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Sacco Sez: When the draft breeze blows both ways

This is that exciting time of the NFL year in which teams are constructed anew, whether they finished dead last or won Super Bowl 50, as did our fabulous 2015 Denver Broncos team.

Regardless, an old adage that legendary NFL head coach Chuck Knox lived by comes to mind: "Yesterday is a canceled check. Tomorrow is a promissory note. But today is cash on the barrelhead."

Yes, no matter how good 2015 was, there is always the matter of building the 2016 team, manipulating free agency, monetary realities, and of course, the draft.

Every team has a piece of history like the Broncos' trade for John Elway, one of the single most impactful trades in pro football history.

Not only did Elway lead the Broncos to five Super Bowls and to back-to-back world championships on his way to the Hall of Fame, but in storybook fashion that would be ludicrous if it were a movie, he became the general manager and took the Broncos back to the Super Bowl twice more, as has been well chronicled.

But the draft breezes blow both ways, and every team has blown a few picks along the way too.

In the Broncos' case, some of the most notable swings and misses came a long time ago.

I am writing with the idea that there are no players more significant than those who make it to the Pro Football Hall of Fame, and every team has passed on guys who made it to Canton, but how about drafting a future Hall member and letting him get away?

Back in the early days the Broncos were like a small schoolyard boy swinging at a bigger kid who just put his hand on the little boy's head and let him swing at air.

Denver, then in the AFL, just could not compete with the NFL teams.

The American Football League was a laughingstock, and the Broncos were the poster boys for the most pathetic franchises in the game.

But that does not mean the Denver scouts were stupid. They made some great selections and made the best pitches possible.


In 1962, the Broncos' number one draft choice was a great defensive tackle from Utah State, and as fine a man as he was a player, Merlin Olsen, who was part of the Los Angeles Rams' Fearsome Foursome.

In 1964, the Broncos topped that, selecting three future Hall of Famers, but they failed to sign any of them.

Denver's legendary draft included first-round pick Bob Brown, The Boomer, a great tackle from Nebraska; 12th-round selection Paul Krause, who would go on to set the NFL interception record while patrolling the Minnesota Vikings secondary; and 14th-round choice "Bullet Bob" Hayes, a former Olympic sprinter considered the fastest full-time player in pro football in his era with the Cowboys.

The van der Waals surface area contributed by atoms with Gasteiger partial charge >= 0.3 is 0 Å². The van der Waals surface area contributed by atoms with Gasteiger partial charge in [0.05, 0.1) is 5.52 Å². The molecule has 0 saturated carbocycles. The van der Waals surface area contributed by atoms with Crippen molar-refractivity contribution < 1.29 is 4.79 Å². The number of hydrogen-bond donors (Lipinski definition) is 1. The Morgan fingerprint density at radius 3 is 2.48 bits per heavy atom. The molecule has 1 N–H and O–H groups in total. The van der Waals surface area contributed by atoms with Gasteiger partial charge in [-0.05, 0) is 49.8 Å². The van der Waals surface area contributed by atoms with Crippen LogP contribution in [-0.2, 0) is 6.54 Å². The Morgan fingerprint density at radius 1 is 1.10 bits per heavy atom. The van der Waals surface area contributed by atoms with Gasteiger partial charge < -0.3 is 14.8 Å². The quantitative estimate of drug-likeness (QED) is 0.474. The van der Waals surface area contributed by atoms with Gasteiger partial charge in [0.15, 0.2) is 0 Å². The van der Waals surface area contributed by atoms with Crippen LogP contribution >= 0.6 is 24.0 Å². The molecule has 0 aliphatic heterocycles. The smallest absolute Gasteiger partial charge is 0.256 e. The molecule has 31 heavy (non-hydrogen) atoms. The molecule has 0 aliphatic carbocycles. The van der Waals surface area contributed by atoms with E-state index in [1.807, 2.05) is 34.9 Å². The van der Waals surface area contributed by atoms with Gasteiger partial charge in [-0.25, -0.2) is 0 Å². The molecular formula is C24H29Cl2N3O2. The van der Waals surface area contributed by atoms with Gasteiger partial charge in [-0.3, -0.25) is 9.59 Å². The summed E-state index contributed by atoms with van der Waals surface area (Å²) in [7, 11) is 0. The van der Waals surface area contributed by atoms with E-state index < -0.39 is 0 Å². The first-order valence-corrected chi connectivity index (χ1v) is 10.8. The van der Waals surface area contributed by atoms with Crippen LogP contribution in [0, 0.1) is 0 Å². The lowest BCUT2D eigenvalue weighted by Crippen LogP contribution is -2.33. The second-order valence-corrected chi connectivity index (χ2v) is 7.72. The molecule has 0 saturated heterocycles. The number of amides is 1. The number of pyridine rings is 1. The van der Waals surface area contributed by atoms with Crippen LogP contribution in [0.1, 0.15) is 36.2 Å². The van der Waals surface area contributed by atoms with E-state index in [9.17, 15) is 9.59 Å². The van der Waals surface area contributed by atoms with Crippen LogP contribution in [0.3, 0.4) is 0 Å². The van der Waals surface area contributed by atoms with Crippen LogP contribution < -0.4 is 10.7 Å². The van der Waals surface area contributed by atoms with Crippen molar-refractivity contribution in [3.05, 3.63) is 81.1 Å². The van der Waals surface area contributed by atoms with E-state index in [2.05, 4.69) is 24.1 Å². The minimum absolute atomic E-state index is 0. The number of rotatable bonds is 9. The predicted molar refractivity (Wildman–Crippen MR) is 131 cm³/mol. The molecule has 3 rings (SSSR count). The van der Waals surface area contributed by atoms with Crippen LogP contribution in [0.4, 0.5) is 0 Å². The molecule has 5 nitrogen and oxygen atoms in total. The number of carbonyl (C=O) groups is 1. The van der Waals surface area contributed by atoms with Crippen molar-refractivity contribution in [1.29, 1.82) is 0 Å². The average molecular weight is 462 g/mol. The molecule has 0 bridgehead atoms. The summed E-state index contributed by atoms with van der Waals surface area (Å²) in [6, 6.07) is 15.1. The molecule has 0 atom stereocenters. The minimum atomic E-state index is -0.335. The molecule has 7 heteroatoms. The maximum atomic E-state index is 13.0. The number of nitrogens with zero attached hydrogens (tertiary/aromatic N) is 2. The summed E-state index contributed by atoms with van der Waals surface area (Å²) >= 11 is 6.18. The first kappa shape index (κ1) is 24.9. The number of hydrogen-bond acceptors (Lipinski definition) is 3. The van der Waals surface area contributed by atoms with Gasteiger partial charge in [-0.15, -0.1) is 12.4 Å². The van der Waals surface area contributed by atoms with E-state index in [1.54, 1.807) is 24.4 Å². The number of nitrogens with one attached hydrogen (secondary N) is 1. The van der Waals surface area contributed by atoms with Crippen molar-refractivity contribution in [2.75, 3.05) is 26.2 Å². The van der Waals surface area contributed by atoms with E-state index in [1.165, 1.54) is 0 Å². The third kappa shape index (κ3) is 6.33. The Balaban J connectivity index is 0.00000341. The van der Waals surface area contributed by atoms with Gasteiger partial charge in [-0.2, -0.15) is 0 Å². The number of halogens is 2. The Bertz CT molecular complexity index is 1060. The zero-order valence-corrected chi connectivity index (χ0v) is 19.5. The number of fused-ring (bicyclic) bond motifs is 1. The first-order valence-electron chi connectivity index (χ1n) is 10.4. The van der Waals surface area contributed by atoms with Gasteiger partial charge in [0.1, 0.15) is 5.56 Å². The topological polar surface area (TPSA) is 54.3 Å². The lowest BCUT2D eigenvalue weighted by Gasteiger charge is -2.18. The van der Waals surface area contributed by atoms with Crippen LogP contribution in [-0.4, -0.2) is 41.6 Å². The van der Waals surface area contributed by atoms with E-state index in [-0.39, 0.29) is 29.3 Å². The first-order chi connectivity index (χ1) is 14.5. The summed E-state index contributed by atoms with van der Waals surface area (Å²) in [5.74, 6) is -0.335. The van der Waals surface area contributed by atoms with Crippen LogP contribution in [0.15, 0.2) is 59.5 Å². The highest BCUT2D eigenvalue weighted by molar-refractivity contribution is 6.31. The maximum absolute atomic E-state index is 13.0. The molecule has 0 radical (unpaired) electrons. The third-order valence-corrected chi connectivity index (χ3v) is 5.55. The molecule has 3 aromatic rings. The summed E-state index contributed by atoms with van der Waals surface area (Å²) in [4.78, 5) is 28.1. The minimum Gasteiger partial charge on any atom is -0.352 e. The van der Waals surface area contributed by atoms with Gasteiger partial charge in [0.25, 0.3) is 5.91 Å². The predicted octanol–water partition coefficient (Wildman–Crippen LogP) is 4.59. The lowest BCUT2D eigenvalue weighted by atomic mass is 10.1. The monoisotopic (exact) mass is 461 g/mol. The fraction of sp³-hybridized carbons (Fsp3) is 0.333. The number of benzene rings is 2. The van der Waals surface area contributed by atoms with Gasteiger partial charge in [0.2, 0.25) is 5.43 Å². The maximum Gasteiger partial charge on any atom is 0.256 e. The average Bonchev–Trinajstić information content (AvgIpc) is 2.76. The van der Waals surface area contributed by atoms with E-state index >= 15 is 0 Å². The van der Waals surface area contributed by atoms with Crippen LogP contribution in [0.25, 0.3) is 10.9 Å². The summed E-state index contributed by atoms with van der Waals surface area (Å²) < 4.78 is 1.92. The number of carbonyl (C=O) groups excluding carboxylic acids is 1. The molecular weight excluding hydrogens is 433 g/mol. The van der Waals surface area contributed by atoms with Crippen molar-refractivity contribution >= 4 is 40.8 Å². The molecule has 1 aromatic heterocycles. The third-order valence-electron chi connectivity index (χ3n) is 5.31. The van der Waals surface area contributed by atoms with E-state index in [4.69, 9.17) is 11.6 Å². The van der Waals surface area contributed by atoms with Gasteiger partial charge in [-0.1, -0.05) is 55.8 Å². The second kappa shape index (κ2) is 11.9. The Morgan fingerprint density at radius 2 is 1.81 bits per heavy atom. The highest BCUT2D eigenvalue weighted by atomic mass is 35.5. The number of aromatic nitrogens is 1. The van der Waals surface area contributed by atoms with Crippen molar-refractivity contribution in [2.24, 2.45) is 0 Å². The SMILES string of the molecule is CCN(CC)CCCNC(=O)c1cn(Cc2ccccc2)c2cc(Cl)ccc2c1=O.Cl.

All three were eventually inducted into the Hall of Fame, but Denver just did not have the bucks and the AFL lacked the reputation, so all went to the NFL.

But Denver kept swinging.


The following year, the Broncos' top pick came in round two and Denver went with Illinois All-American linebacker Dick Butkus, who of course signed with the Chicago Bears and remains one of the greatest and most-feared linebackers of all time.

But the worm turned in 1967, when the merger of the AFL and NFL produced a common draft — that is, a player had to sign with the team that chose him, and the Broncos selected the first consensus three-time All-American running back since Doak Walker: Floyd Little of Syracuse, "The Franchise" of the first decade and a half of our pro football history.

But the Broncos had one more bad draft pick up their sleeves, and this was the worst of all, because Denver actually had the player signed.

In 1968, General Manager/Head Coach Lou Saban drafted Curley Culp out of Arizona State. Culp was one of the strongest interior line players in football history and was also the NCAA heavyweight wrestling champion, showing a truly astonishing blend of raw strength and agility.

But Saban also had an astonishing blend in his personality— a legendary temper coupled with a stubborn streak that would put a mule to shame.

He decided that Culp should be moved to offensive guard instead of nose tackle, and when Curley balked at the move, Saban traded him to Kansas City.


All he did with the Chiefs, and later the Houston Oilers, was become a pivotal example of the modern nose tackle occupying so many blockers that he was the prototype of the 3-4 middle interior lineman.

He helped lead the Chiefs to victory in Super Bowl IV and prompted Oakland Raiders' Hall of Fame center Jim Otto to call Culp "by far the strongest player I ever faced."

He too made it to the Pro Football Hall of Fame, and what Denver got in return was a fourth round draft choice, which they eventually used to draft offensive lineman Mike Schnitker.

Saban did a lot of good things in bringing football respectability to Denver, but this trade was not one of them.

But let's not be greedy.

Denver is one of just four teams to make eight Super Bowl appearances and is one of just nine franchises to have won it three times, becoming a model NFL franchise and one of the most iconic sports teams in the nation.

But the draft breeze blows both ways, and the above are examples of why a team should work real hard but always stay humble in the building process.

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